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    dkirschner's In Sound Mind (PC)

    [September 19, 2022 06:57:15 AM]
    I had zero expectations for this. Never heard of it before seeing it free on Epic. It seemed like a nontraditional horror/FPS with some trippy visuals. What did I get? A story-heavy game about a psychologist unraveling the mystery of his patientsí deaths, a government conspiracy, and his own psychosis. It's a VERY clever premise as presented. About 3/4 of the way through, I had a sad feeling that it was moving toward a more generic central plot and that the setup wouldn't deliver, but it mostly does. I even teared up at the end. It was so SWEET and I love cats.

    You wake up in the basement of a three-story building. Eventually, you (the player) start to realize who you (the character) are. You find your office, your home (thereís a portal to it, donít ask), a talking cat, and lots of mysterious purple substance that looks like radioactive waste. Most areas in the building are blocked off. The game is divided into "tapes," which you find through a series of other portals into your patientsí homes. Like a metroidvania, new parts of the building open up as you gain new items in each tape (e.g., a piece of glass to cut through police tape or smash boards, a radio device to jam electric boxes, etc.). The tapes are your recorded sessions with patients and the game proceeds as you play through each tape, transported into some hellish version of the patientsí realities. In each of their tapes, you trace their descent into madness, fight them in truly epic boss battles that span most of the tape, and bring some closure to their part of the story. But it only deepens the overall mystery and their connection to one another.

    In Sound Mind shines in numerous areas, but I'll highlight the epic boss battles. Since the tapes are the patients' realities, you might imagine that the patients are omnipresent in each level. Good guess! Sometimes the entire tape feels like a boss battle. Not only are the tapes set where the patients finally lost it (a ravaged supermarket; a lighthouse and surrounding beaches; a state park; industrial mining operation), but the patients are there, manifested in horrific versions of themselves. It's hard to choose which one to talk about. The first one might have been my overall favorite tape. The second one presented me with the most tense moments of the game. The third one had the longest and most epic boss battle. The fourth one was probably the least impressive. And the final boss battle was whatever (he pesters you throughout the game and looks like a doddering Freddy Krueger).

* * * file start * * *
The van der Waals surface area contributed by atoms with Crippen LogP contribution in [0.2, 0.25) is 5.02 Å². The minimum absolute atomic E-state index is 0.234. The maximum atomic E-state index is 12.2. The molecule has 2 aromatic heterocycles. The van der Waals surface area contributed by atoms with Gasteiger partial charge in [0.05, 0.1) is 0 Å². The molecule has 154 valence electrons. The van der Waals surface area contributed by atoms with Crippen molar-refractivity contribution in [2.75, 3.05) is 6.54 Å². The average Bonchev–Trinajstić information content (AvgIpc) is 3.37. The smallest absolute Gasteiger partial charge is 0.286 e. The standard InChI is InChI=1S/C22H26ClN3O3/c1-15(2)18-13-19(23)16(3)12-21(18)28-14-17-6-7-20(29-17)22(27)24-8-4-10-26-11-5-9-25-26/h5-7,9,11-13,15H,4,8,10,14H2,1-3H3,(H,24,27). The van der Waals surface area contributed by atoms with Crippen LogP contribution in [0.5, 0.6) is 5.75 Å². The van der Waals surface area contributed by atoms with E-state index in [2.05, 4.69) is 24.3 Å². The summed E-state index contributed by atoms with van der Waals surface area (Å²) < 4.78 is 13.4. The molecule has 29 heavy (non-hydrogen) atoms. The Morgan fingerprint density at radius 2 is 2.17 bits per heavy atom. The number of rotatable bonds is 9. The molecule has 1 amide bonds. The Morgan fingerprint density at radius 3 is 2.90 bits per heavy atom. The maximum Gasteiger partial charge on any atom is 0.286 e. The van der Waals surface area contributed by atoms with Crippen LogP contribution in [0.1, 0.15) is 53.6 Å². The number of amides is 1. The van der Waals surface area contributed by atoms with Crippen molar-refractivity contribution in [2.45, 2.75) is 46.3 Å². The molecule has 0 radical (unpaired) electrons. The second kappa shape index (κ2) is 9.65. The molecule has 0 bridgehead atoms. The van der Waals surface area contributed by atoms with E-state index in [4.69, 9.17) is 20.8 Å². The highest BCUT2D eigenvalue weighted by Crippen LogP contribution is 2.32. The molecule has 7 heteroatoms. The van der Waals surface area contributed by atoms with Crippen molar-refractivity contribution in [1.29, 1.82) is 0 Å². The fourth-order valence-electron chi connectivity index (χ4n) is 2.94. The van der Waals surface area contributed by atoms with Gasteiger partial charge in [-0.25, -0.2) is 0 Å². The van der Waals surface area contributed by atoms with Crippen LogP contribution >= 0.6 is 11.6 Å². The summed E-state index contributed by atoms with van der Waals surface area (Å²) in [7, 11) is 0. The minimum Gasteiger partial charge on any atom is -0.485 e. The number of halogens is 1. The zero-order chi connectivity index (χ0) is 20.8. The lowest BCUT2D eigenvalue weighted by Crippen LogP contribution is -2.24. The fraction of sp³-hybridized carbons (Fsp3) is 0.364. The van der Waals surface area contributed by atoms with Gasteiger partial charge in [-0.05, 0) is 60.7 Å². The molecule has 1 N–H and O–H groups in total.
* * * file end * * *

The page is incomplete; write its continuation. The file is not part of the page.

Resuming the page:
The first tape is for a patient who can't handle other people looking at her. You (her psychologist) try exposure therapy and have her go out to a familiar local supermarket. She can do that, feels comfortable there. But then it closes, pushed out of business by the game's version of Wal-Mart. She goes there and, long story short, smashes it up and kills herself with broken glass. You get a piece of said glass, which is a creative tool for the rest of the game. Not only does it cut police tape and smash boards, but if you hold it up, it highlights objects (key progression objects, upgrades, electrical grids) behind you. They remain highlighted for like 10 seconds after you put the mirror down. So in this way, you can find hidden keys, health upgrades, figure out how to open electronically locked doors, see hidden paths, and so on. It's pretty neat!

    In the third boss battle, you fight a man who is very angry over losing his job, transformed into a bull-head-shaped truck engine that zooms around the map trying to kill you. You basically lure it from place to place as you develop a way to pacify it. This involves a big puzzle synthesizing a drug, navigating a conveyor belt maze, completing a puzzle with fuses to lift an elevator and navigate a power grid, avoiding the bull in a train yard, and more. One of my favorite parts was in the second boss battle where you are fighting "the darkness." You have one fuse and have to get through dark areas by sprinting from fuse box to fuse box trying to create lit areas so the darkness wouldn't get you. Scary!

    Sometimes, the levels can feel a bit long though. This is due to the game's main weakness: its combat (not good for an FPS!). Shooting is very basic and enemies dart around too much for the guns to handle. It is the least fun part of the game. There is basically one enemy type, besides the bosses. It does have a couple variations, but they both jerk around and are hard to shoot in the head. Stealth is also totally broken. I may have snuck by one enemy once. There's a whole stealth stat! You will never need this, rarely be encouraged to try it, enemies will see you anyway, and you'll always have enough ammo to kill them.

    To sum, In Sound Mind was surprisingly good. Most of the time, I thought it was great. The story, bosses, and puzzles are highlights. Combat with normal enemies becomes a slog. Actually in the final boss battle, I quit killing them and learned I could just run past them. I'd definitely recommend this for something a little different. Oh, also, the soundtrack is excellent. I have to look up the band that did the music, The Living Tombstone. Their songs fit/set the tone of the game perfectly.
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    Status

    dkirschner's In Sound Mind (PC)

    Current Status: Finished playing

    GameLog started on: Friday 9 September, 2022

    GameLog closed on: Friday 16 September, 2022

    Opinion
    dkirschner's opinion and rating for this game

    Blowing me away so far. Great presentation. -------- Excellent game. Psychologists should play.

    Rating (out of 5):starstarstarstarstar

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